Senate Bill 631 by Sen. Dawn Buckingham and Rep. Terry Wilson: Allows for the hearing to also be held in the county where the property was stolen to ease the burden on victims. At present, a judge may hold a hearing to determine the rightful owner of stolen property, but that hearing must be held in the county where the property is being held.
House Bill 2215 by Rep. Four Price and Sen. Borris Miles: Makes changes to the process for the proposal and adoption of desired future conditions for aquifers in a groundwater management area in order to increase stakeholder certainty and better synchronize the five-year joint groundwater and regional water planning cycles.
Senate Bill 864 by Sen. Charles Perry and Rep. Tracy King: Amends current law relating to the procedure for obtaining a right to use state water if the applicant proposes an alternative source of water that is not state water. Requires that notice be provided to a groundwater conservation district whenever a surface water permit at the Texas Commission on Environmental Quality proposes to use groundwater as an alternate source.
Senate Bill 1009 by Sen. Charles Perry and Rep. Lyle Larson: Clarifies the items that a groundwater conservation district may consider for an application to be deemed administratively complete and that a groundwater conservation district may only require the current statutorily listed information be included when considering a permit to be administratively complete.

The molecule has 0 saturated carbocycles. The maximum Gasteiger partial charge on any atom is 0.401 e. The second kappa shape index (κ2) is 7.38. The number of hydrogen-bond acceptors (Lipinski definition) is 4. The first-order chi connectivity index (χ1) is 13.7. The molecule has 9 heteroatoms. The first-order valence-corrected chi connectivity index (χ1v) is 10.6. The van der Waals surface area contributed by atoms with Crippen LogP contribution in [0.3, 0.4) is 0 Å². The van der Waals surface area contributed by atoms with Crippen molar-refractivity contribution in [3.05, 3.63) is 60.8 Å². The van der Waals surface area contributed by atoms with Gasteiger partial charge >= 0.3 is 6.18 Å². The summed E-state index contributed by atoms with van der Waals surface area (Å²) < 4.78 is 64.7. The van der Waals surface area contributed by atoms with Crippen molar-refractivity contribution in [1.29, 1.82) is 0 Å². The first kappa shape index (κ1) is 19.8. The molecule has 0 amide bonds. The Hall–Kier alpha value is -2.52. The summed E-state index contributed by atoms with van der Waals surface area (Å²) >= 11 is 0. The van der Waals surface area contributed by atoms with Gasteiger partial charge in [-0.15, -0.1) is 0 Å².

Senate Bill 1430 by Sen. Charles Perry and Rep. Eddie Lucio III: Encourages the development and use of desalinated seawater by allowing existing surface water right holders who begin using desalinated seawater to have the right to expedited consideration of an application to amend their water right to add or move a diversion point. This amended right would only be allowed for an amount of water equal to or less than the amount of desalinated seawater they are using.
Senate Bill 975 by Sen. Brian Birdwell and Rep. Leighton Schubert: Requires that any high-speed rail system implement the same security measures utilized by Amtrak and abide by the same regulations adopted for Amtrak by the Transportation Security Administrations (TSA).
Senate Bill 977 by Sen. Charles Schwertner and Rep. Trent Ashby: Prohibits the legislature and state agencies from making an appropriation related to a high-speed rail project operated by a private entity to ensure Texas taxpayers will not financially support a private project. Exemptions exist for certain federally required environmental duties.
Senate Bill 1172 by Sen. Charles Perry and Rep. Charlie Geren: Prohibits a political subdivision from adopting a measure that regulates agricultural seed, vegetable seed or any other seed in any manner, including planting seed or cultivating plants grown from seed.
House Bill 3198 by Rep. Drew Darby and Sen. Sen. Craig Estes: Requires that the eligibility of land for special open-space appraisal does not end because a lessee under an oil and gas lease begins conducting oil and gas operations over which the Railroad Commission of Texas has jurisdiction on the land, if the portion of the land on which oil and gas operations are not being conducted otherwise continues to qualify for such appraisal.
Senate Bill 1767 by Sen. Dawn Buckingham and Rep. Drew Darby: Entitles a property owner to elect to present evidence and argument at a appraisal roll correction hearing before, after, or between the cases presented by the chief appraiser and each taxing unit and to elect to present the property owner’s case at a protest hearing either before or after the appraisal district. ❚
“Accomplishments in the 85th Legislative Session” is from the July 2017 issue of The Cattleman magazine.